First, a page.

On being appointed to a Branch a manager might dis­cover that the major bor­rowers are brewers, distillers, cigarette manufac­turers and casino owners. It is quite obvious that he cannot call in these loans simply because of his Chris­tian principles. That does not mean that he is sym­pathetic towards an applica­tion from a betting shop owner and if he has a clear Christian witness a betting shop owner may well decide that any application he makes should be directed to another branch or another Bank.

Another difficulty for some of us is the question of interest. What do you feel when you sing the words "whose coin puts not to usury" (Psalm 15)?

The word "usury" has a meaning associated with extortion, exacting an exceedingly high profit from a transaction. The references in the Old Testament are to lending money to a fellow Israelite who is poor and in need and invariably refer to a personal relationship. The law as stated in Leviticus 25:35 and 36 was made so that a man would not oppress his poor neighbour. In Deuteronomy 23:19 and 20, it is interesting to note that the Israelites were permitted to charge interest on a loan to a stranger.

In the complex commer­cial world in which we live, which is vastly different from the simple lifestyle of the Israelites of old, a banker is not lending to the poor and needy. The vast majority of lending is either for a business purpose, where the borrower hopes to increase his or her profits by investing the money lent in expanding the business, or to private individuals who have income, surplus to their basic needs, and wish to use it to acquire something now, for example, a house or a car, and pay for it over a period rather than have to wait many years to save the money first.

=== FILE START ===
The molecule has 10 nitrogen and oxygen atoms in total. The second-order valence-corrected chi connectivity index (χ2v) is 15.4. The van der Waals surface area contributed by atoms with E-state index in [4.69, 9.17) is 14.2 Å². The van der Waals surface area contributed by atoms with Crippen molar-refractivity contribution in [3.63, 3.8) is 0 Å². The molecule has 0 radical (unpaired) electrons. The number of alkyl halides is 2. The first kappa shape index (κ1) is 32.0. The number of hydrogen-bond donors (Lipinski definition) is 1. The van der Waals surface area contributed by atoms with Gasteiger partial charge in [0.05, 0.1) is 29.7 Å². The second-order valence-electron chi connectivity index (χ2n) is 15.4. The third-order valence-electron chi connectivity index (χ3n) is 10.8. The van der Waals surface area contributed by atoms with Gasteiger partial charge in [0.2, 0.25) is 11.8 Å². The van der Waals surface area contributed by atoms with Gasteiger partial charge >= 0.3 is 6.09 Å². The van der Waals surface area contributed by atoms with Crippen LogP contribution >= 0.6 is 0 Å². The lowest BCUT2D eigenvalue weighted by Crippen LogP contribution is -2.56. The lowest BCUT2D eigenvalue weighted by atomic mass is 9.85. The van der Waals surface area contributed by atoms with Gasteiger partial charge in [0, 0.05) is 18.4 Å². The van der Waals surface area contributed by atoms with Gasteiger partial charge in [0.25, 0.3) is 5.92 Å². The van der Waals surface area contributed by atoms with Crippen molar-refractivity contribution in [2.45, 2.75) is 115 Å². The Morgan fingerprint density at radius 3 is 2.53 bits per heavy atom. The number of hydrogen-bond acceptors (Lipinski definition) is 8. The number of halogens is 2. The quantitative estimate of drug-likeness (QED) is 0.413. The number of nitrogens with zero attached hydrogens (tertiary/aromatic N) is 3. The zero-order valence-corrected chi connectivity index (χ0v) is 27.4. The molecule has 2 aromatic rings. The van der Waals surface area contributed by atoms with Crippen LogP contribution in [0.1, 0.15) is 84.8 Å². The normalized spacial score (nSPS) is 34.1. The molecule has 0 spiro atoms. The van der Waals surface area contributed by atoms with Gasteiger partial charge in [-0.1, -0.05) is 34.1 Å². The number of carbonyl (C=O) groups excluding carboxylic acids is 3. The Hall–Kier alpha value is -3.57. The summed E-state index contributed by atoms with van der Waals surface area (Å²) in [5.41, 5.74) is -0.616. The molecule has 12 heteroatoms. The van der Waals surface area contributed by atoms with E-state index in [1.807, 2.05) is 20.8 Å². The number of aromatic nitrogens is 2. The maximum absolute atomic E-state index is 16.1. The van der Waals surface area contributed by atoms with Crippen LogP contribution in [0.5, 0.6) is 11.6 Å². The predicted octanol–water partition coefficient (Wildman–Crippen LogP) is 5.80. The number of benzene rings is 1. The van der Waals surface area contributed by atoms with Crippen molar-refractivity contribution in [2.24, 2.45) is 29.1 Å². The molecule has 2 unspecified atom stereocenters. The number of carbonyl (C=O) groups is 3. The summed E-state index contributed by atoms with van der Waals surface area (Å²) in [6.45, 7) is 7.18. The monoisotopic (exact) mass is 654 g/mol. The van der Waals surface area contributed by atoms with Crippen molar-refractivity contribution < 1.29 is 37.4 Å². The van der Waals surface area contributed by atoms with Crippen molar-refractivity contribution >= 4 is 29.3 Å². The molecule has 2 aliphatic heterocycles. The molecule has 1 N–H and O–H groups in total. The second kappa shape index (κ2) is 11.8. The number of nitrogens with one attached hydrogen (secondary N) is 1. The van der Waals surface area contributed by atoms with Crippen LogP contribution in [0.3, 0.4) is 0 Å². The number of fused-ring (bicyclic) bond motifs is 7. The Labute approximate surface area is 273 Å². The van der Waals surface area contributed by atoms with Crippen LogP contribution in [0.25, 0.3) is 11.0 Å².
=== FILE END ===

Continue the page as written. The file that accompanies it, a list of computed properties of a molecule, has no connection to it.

There is nothing unjust in a lender sharing with the borrower in gains made by the money lent. It is similar to a property owner charging rent for the use of his property. The main principle to observe is that the interest charged should not be excessive.

I have a friend who lives "on benefit". One year she borrowed £150 to give her children a good Christmas and was obliged to pay it back in 52 weekly installments of £5 each. Is this rate of interest wrong?

To charge even £32 interest on a loan of £150 repayable at £3.50 per week for 52 weeks could well be regarded as immoral (Interest of £15 or £20 would be high at the present time). It might even be regarded as immoral even to lend money to a lady who lives "on benefit".